Linearised inversion with GPUs

Next: Dynamic boundaries Up: Leader and Clapp: Linearised Previous: GPU based RTM

# GPU based linearised inversion

GPU propagation augmented with random boundaries means no IO is required during propagation of either wavefield, making this a very computational effective scheme (relative to source saving.) However RTM images are often still artifact laden - low frequency artifacts can be prevalent near salt, acquisition footprints are noticeable, resolution is decreased (since we are squaring the source function) and random boundary noise may remain. All of these imperfections can be reduced by extending this scheme to least-squares inversion.

The inverse of our data modelling system can be approximated by constructing the adjoint pair of such a system and iterating in a least-squares sense. This is known as linearised inversion since we are assuming we know the kinematic model (the background velocity) and are trying to retrieve the high frequency (perturbation) part of the Earth model. This amounts to describing our slowness function as . As an algorithm it can be described by Algorithm 1. Here is our operator, its adjoint, the data-space residual, the current model estimate, the input data, the gradient and the back-projected residual. The stepper then updates the current model estimate and data-space residual. Since we are not changing our boundaries between iterations, we first forward our source wavefields and save the final slices necessary for back propagation. These can then be back propagated along with the receiver wavefield in the step of the algorithm.

The adjoint process, , is identical to the aforementioned RTM scheme with random boundaries. Now we must try and implement the forward process, , in the most computationally efficient way. Initially we must think about our stencil. To take the spatial derivative of the wavefield we convolve the data with a star-shaped stencil, for an 8th order scheme in 3D this stencil is 25 points in total, as each direction shares the centre value. Previously we only needed to define the velocity value at the centre of our stencil, as the forward procedure was spraying the information to neighbouring grid cells. The adjoint of this propagation requires velocity values to be defined along the entirety of the stencil, as we now need the information from all points being calculated to carry to all new points. This means that in addition to allocating our wavefield values in the GPU kernel, we must also allocate the same number of velocity points.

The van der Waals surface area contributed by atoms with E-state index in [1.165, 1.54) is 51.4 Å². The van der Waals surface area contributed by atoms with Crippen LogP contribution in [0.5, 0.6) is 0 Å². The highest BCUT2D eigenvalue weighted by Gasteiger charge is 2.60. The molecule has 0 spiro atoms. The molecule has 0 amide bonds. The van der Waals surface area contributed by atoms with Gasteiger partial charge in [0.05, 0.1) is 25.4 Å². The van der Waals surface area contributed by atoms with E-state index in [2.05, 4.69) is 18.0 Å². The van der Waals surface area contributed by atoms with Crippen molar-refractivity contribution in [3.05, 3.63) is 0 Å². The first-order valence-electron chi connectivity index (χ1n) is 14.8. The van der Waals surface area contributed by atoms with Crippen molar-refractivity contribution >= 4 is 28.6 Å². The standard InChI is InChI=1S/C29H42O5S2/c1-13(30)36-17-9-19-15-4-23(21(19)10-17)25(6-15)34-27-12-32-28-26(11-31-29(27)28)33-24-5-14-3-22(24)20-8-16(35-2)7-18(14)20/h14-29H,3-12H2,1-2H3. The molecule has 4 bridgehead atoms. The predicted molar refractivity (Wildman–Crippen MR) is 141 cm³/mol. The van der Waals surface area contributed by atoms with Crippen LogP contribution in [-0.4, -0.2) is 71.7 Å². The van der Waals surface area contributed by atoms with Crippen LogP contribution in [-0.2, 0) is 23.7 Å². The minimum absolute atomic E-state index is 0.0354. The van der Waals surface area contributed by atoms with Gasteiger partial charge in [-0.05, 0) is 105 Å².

Previously we were using texture memory to store our velocity values to take advantage of caching and automatic boundary control features (Leader and Clapp, 2011). What we can now do is save the relevant velocity values to shared memory, taking care that we do not saturate the memory. For large stencil sizes this can require the use of smaller blocks. By defining our local velocity array in the same way that we do our wavefield values, we can still take advantage of shared memory. This extra memory allocation and computation causes this adjoint propagator to be about 81% the speed of forward propagation. By only using texture memory we see this drop to around 43%, and by using global memory this decreases to 38%. On a Tesla GPU this final speed would be slower again, since Fermi cards provide some global L1 and L2 cache options. In order to make the system fully adjoint the source wavefield must be propagated through the same random boundary as in the corresponding RTM, but we can damp the data wavefield. Since we are now using equation 1 we have no time reversal problems, because the sense of time for both the source wavefield and the data wavefield are the same.

The stepper is performed on the CPU. The reasons for this are twofold - firstly we want to transfer our data and image back to the CPU for writing purposes, so doing the model update on the CPU creates no unnecessary data transfer. Additionally, our solver is just a series of vector operations (dot products and subtractions) and such operations can not be accelerated by the GPU. They no longer have a SIMD corollary and global memory operations on the CPU are faster than on the GPU, often by a factor of 2 or 3.

Results from this linearised inverse scheme can be seen in Figure 3, in which we are attempting to recover the reflectivity model shown in Figure 2. Here we have 60 inline shots at a spacing of 100m and two crossline shots at a spacing of 1km, receivers are in a dense 825x200 grid. We can clearly see the inverse scheme improving the resolution of the top of the salt and mitigating the associated low-frequency artefacts.

srfl
Figure 2.
A 2D slice from the reflectivity model that we are attempting to recover.

imgc
Figure 3.
RTM and linearised inversion example 2D slices. (a) shows the raw RTM result, (b) raw inversion after 5 iterations, (c) RTM with lowcut bandpass filter and (d) inversion after 5 iterations and lowcut filter.

 Linearised inversion with GPUs

Next: Dynamic boundaries Up: Leader and Clapp: Linearised Previous: GPU based RTM

2012-05-10